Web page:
I could not help but think of this famous Mark Twain quote as I read Mark Pestronk’s article published in the recent issue of Travel Weekly. I’ve known Mark since my days with System One, but  I was a bit surprised by his statement about Direct Connect being “a failure” and his related references to it being “vaporware.” Now, I can only assume that Mr. Pestronk is not referring to the Direct Connect developed by Farelogix. Because our Direct Connect is fully certified by ARC and BSP in over 60 countries, deployed by 15 airlines around the world, accessed by over 5000 travel agencies in 40 countries, and used by millions of passengers (knowingly or not) to fly on those airlines. And I certainly believe these numbers would be significantly higher were it not for the concerted efforts of a few in our industry to stall the progress of the Farelogix Direct Connect.

It certainly is no longer any secret that at least one GDS has wanted to stop Farelogix and its Direct Connect deployment. Quoting testimony from the recent American Airlines v. Sabre case (transcripts available at, just as Mr. Pestronk did, we now know this GDS wanted Farelogix to go away. As stated in internal emails from Sabre,“Our goal is one—not let Farelogix spread any further, and number two, to discontinue the current locations.”[1] Another read, “We want to make sure we are still pushing on the strategy of shutting down Farelogix.”[2]


© iQoncept –

 I have to ask, why would one GDS go to the lengths of “shutting down Farelogix” if Direct Connect is, as reported in Travel Weekly, “a failure” and “vaporware?”

Since I can’t answer the particular question as to what would motivate a GDS to want to shut down Farelogix, what I can do is propose an offer to Mr. Pestronk, or anyone else that writes about or wants to write about Direct Connect, to come to our office in Miami for a couple of hours where we will provide a fully transparent and in-depth review of the Farelogix Direct Connect. That way the next time anyone writes about Direct Connect, he or she can reliably report on the facts.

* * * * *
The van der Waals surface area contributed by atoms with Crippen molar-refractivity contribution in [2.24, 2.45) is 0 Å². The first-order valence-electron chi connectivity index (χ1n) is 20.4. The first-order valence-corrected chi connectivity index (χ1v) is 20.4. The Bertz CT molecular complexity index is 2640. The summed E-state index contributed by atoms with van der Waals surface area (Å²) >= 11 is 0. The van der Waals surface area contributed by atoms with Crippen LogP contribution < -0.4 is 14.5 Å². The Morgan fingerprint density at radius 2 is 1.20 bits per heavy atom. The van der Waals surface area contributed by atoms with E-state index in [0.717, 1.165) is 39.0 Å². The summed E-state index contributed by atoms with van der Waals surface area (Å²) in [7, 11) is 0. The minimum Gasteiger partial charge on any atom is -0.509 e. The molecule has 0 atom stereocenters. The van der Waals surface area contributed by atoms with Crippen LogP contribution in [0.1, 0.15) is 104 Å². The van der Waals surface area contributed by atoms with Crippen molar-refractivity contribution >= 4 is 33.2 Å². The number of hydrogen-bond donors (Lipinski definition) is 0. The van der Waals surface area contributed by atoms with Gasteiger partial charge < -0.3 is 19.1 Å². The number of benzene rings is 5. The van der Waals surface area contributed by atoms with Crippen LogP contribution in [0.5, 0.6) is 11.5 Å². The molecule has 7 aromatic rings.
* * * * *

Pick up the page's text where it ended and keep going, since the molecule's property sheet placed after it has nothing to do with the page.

[1] October 24th p41, lines 18-21

[2] October 24th p41, lines 24-25

© Pixel Embargo –

While those among us in the industry may have plenty of disagreements, there certainly seems to be one thing we all agree is important: Transparency!

Read any industry article of late and chances are you’ll see a tremendous emphasis on Transparency from travel agencies, GDSs, airlines and other suppliers, ATPCo, ASTA, ACTE, GBTA, BTC, Open Allies for Airfare Transparency, ARTA, ETTSA, ITSA, IATA, ARC, the Department of Transportation, many others who support it, favor it, and even demand it.

What do we want? Transparency! When do we want it? Now! Transparency is essential. And hey, it looks like we finally have something we can all agree on. Or have we…?

Read the rest of this entry »

As more and more details emerge from the American Airlines v. Sabre trial, it is clear that Sabre made a concerted effort to neutralize AA’s Direct Connect strategy and the technology behind it. In case you need a refresher, Direct Connect is a technology that allows airlines to sell their products and services in a personalized and dynamic way to the indirect channel via a connection through a GDS (e.g., Travelport and Air Canada) or bypassing the GDS.

To Sabre’s credit, it appears from the court documents that they knew the industry was moving in this direction as far back as 2006. However, as it was deemed a threat to Sabre’s business model[1], a plan was put in place to make things so untenable for American that they would decide to drop the strategy.

According to the transcripts, in 2006, investors in Sabre had a plan, named Project Sovereign, to sell or go public with the company within the next five years[2]. But, doing so anticipated that potential competitors be “unlikely to be as viable next time around” and this meant doing “one thing: Delay or destroy American’s Direct Connect.”[3] How did Sabre plan to do this? Among other tactics—a secret boycott[4]. Read the rest of this entry »

I recently read The Beat’s article about Sabre’s plans to beef-up its virtual meetings product with booking capabilities. Pretty cool stuff, if you ask me. But given that the majority of Sabre’s (and the other GDSs’) revenue today comes from airlines, one could probably safely assume that the funds needed by the GDS to invest in and develop this new business line came directly from the airlines. Which is the basis of my question: Should the GDS be in the teleconferencing business? After all, it is a business that is in direct competition with their core customers’ business. More Teleconferencing = Less Airline Travel.